I worked my way to the car and got in the passenger seat. My instructions to my son was, on arrival at hospital, get me a wheelchair. I was NOT going to try and walk.

We checked in, we could see it would be a 4 hour wait at least. What was a girl to do. Post on facebook of course, where my daughter read about it.

At some point my daughter and her boyfriend (a paramedic in training) turned up. This was a great opportunity to send Derek home. He had taken extra meds, but still looked worse than me.

Finally I am taken out the back and seen, very quickly, by a Dr. Quick exam, “yes, think we might get an x-ray”.

1 found of x-rays and a 5 minute wait later and I get the good news. “Yes, you have sprained the outside of your right foot. But I need another x-ray of it. A slightly different one. That spot you say is the extremely painful, is where you broke it! But there may be another break as well”


There it was!

Worst-case scenario now a Reality!

I am cast. Both figuratively and literally.

Oh, and I have to get Bevan to a Medical Appointment tomorrow a long way from home!

Boom! There it is again.

For the next two weeks I will probably be in a plaster case, at which time I have to see an Orthopaedics Specialist to see what they want to do. Even if taken out of the cast and put in a moon boot, I will not be able to drive for another couple of weeks.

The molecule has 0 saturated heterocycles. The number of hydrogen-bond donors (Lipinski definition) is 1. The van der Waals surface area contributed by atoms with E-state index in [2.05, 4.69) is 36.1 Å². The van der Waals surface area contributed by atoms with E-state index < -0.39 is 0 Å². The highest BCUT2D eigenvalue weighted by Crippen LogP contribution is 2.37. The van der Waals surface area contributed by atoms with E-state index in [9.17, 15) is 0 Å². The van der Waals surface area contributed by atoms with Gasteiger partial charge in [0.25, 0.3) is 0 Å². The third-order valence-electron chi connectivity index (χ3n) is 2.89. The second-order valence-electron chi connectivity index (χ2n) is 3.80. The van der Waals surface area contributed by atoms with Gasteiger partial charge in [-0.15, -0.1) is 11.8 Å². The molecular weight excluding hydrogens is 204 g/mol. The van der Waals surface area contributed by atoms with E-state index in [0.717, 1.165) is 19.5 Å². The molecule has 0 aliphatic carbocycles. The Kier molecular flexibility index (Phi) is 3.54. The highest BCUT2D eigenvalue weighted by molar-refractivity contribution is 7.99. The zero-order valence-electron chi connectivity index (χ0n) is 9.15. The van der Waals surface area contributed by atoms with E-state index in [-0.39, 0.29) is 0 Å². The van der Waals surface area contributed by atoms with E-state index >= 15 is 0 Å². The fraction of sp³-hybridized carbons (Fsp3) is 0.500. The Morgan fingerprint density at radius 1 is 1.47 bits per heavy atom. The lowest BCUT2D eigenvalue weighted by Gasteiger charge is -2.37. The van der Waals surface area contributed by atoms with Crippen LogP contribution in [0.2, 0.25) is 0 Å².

Up to 4 weeks of not having a driver in the house.

Yup. My worst scenario is now playing out in real life.

A Small Win Update

I am updating a post I made recently about a small win against ACC over the 4 weeks that Derek’s case manager was saying they did not need to pay his wages because he was incapacitated by surgery.

We received a phone call to say the stand-down had been cancelled, and that he would be paid. We now have documents from ACC which state clearly WHY it was changed.

It is a matter of Law. Do Not let them refuse the cover just because.  The following is from the Policy Department regarding incapacity from injury.

ACC cannot set a stand-down period greater than 1 week from Date of First Incapacity (see Section 97) and ACC cannot set a stand-down period at any time on the basis that we have in this case.  I.e., ACC cannot say “but for the injury you would have been off work because of your surgery for 1 month, so we won’t pay you for that month”.

The whole picture changes once an injury that is covered by ACC causes or contributes to the incapacity.  As soon as a covered injury becomes a substantial contributor to the incapacity, then weekly compensation is payable (provided that the other statutory criteria for eligibility are satisfied), regardless of the presence of the non-covered condition and that conditions contribution to incapacity (unless that condition is the whole cause of the incapacity).

Basically, if you suffer an injury of any type that incapacitates you, even if you are on sick leave at the time, ACC MUST pay you.